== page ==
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Old 03-03-13, 04:15 PM
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Were the sleepers there I wonder? He should have cut the sleepers IMO and put plywood down to raise the tub. ( If that was the intention )

New cast iron tubs have 4 feet now but i still use a runner along the studs. It would seem then the tub is resting on the sleepers from the apron.

I wonder if its even level????
 
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Old 03-03-13, 05:04 PM
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And I wonder about the sharp edge force being placed by the tub's edge on the sleepers.
 
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Old 03-03-13, 05:32 PM
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Hello Folks

I'll try to clear up some of the questions. This bathroom is on the 2nd floor and is located over the back of my attached garage. There are 2x8 joists under the tub, spaced 12" oc. The joists run in the same direction as the tub, so they're perpendicular to the sleepers you see in the pictures. There's a ledger attached to the studs on the back wall (the 60" wall) and that length of the tub rests on it. The original cast iron tub was set in exactly the same way this one is. The tub is level. I took some additional pictures that I hope will add a better perspective.

The first shows the view into the room from the hallway. The far wall is an exterior wall.
The next two came out dark but I hope you can see that along the edge if the existing tile there is additional framing running parallel to the tub and the tile. The third pic is a closeup of the framing and sleeper. About 4 inches under the tub (not visible in the pic) is additional framing that runs parallel to the tub.
The last two are just to give some perspective on how the tub is situated in the room.
 
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Old 03-03-13, 06:21 PM
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Could you tell me what brand tub that is? Looks like a Kohler. Im not fond of the intallation, even though the other tub was installed resting on the apron....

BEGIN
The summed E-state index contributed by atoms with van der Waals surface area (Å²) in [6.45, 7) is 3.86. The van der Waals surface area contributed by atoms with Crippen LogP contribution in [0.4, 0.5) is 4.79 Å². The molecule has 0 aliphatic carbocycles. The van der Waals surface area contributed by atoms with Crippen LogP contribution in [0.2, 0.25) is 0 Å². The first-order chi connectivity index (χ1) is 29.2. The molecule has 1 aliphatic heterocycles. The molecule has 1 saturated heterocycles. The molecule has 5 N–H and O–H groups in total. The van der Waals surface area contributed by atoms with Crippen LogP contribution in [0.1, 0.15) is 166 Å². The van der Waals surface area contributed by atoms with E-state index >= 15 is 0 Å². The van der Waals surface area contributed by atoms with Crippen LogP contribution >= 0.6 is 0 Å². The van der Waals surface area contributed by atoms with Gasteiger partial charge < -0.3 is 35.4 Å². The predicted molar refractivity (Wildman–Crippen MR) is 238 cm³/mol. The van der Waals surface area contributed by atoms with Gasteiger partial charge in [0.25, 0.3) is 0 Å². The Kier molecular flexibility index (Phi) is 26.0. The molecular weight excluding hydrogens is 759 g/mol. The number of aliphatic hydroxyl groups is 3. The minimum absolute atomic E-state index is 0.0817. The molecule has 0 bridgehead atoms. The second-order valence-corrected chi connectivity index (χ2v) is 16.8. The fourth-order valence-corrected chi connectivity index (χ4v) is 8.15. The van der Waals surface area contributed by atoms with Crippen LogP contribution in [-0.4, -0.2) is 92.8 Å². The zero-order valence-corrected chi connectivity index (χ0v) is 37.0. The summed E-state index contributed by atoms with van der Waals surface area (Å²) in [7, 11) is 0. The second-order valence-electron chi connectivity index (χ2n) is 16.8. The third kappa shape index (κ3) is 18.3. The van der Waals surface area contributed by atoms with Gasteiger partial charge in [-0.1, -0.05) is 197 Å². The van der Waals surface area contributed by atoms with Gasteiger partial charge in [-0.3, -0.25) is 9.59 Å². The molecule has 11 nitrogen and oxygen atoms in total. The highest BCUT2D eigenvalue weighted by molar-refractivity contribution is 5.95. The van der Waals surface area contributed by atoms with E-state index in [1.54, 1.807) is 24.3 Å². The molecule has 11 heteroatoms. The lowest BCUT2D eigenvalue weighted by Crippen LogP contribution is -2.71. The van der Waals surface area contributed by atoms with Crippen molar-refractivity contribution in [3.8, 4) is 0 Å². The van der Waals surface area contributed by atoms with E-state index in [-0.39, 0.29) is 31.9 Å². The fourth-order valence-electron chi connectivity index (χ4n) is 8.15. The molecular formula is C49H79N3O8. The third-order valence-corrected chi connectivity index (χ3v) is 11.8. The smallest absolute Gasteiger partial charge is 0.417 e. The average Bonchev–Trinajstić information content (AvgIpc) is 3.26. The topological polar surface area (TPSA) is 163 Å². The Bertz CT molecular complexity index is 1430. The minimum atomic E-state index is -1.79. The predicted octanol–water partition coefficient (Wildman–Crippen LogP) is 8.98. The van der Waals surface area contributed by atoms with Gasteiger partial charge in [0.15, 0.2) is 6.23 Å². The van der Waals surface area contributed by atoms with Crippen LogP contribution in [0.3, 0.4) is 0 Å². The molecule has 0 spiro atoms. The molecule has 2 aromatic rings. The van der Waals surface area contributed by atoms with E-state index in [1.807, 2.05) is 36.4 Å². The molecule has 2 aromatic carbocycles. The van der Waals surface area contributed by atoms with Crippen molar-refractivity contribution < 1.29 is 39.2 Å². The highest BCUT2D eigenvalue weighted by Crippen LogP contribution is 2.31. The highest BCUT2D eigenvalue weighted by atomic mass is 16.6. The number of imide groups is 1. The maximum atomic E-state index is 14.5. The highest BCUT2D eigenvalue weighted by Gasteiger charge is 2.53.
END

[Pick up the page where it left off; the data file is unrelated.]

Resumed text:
I need to think about this some, but I assume it does not matter. Im sure your not removing the tub.

I believe sister joists and a sub floor would answer your flex issues. It all was plain as day that this would happen and the installer should of offered options.

What to do now? IDK..... Larryr?
 
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Old 03-03-13, 06:34 PM
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The walls are set for tile, so as Mike said, the tub isn't moving. My answer before all this took place would have been to slip two pieces of 3/4" subflooring under the tub to give it universal support. You were building it up 1 1/2" anyway, so that would bring the tub to existing floor level. As you have it now, you will bury the tub by 1 1/2". Maybe Czizzi will check in on this again with more information.
 
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Old 03-03-13, 06:52 PM
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Yes, the tub is a Kohler but I'm not having any issues with flex. The tub doesn't move at all.
 
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Old 03-04-13, 06:25 AM
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Guess I should have checked in earlier.......

Several observations and some questions. First off, you said that you are installing this cast iron tub to replace a previous one. What was wrong with the previous one, cast iron tubs last forever and it would have been a lot easier to reglaze the tub instead of replace. So give us the back history on the old tub. My curiosity has been raised as I see a rather large shim under the service end of the tub on the first sleeper. Why the large settlement in that area? Does the floor sag or list to that direction? The tile appears to lay flush to the sleepers on the mud bed.

I see you have rolled on some sort of waterproofing membrane on the cbu. Did you also include a vapor barrier behind the cbu?